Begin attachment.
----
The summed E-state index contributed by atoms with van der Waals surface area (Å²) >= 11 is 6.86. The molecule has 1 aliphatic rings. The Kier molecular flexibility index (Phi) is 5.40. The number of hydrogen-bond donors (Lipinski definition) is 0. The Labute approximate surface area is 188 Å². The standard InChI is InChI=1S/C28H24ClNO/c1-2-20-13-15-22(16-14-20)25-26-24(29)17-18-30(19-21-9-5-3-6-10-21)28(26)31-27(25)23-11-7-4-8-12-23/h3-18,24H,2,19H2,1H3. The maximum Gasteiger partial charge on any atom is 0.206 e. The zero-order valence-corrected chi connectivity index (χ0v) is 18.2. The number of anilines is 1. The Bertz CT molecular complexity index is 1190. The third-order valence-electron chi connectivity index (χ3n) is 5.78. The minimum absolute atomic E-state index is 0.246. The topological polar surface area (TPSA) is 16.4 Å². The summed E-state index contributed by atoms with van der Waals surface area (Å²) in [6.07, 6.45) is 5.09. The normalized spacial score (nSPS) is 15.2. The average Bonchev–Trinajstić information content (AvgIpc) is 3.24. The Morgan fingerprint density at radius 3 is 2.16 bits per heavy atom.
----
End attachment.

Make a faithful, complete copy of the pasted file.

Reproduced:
The summed E-state index contributed by atoms with van der Waals surface area (Å²) >= 11 is 6.86. The molecule has 1 aliphatic rings. The Kier molecular flexibility index (Phi) is 5.40. The number of hydrogen-bond donors (Lipinski definition) is 0. The Labute approximate surface area is 188 Å². The standard InChI is InChI=1S/C28H24ClNO/c1-2-20-13-15-22(16-14-20)25-26-24(29)17-18-30(19-21-9-5-3-6-10-21)28(26)31-27(25)23-11-7-4-8-12-23/h3-18,24H,2,19H2,1H3. The maximum Gasteiger partial charge on any atom is 0.206 e. The zero-order valence-corrected chi connectivity index (χ0v) is 18.2. The number of anilines is 1. The Bertz CT molecular complexity index is 1190. The third-order valence-electron chi connectivity index (χ3n) is 5.78. The minimum absolute atomic E-state index is 0.246. The topological polar surface area (TPSA) is 16.4 Å². The summed E-state index contributed by atoms with van der Waals surface area (Å²) in [6.07, 6.45) is 5.09. The normalized spacial score (nSPS) is 15.2. The average Bonchev–Trinajstić information content (AvgIpc) is 3.24. The Morgan fingerprint density at radius 3 is 2.16 bits per heavy atom.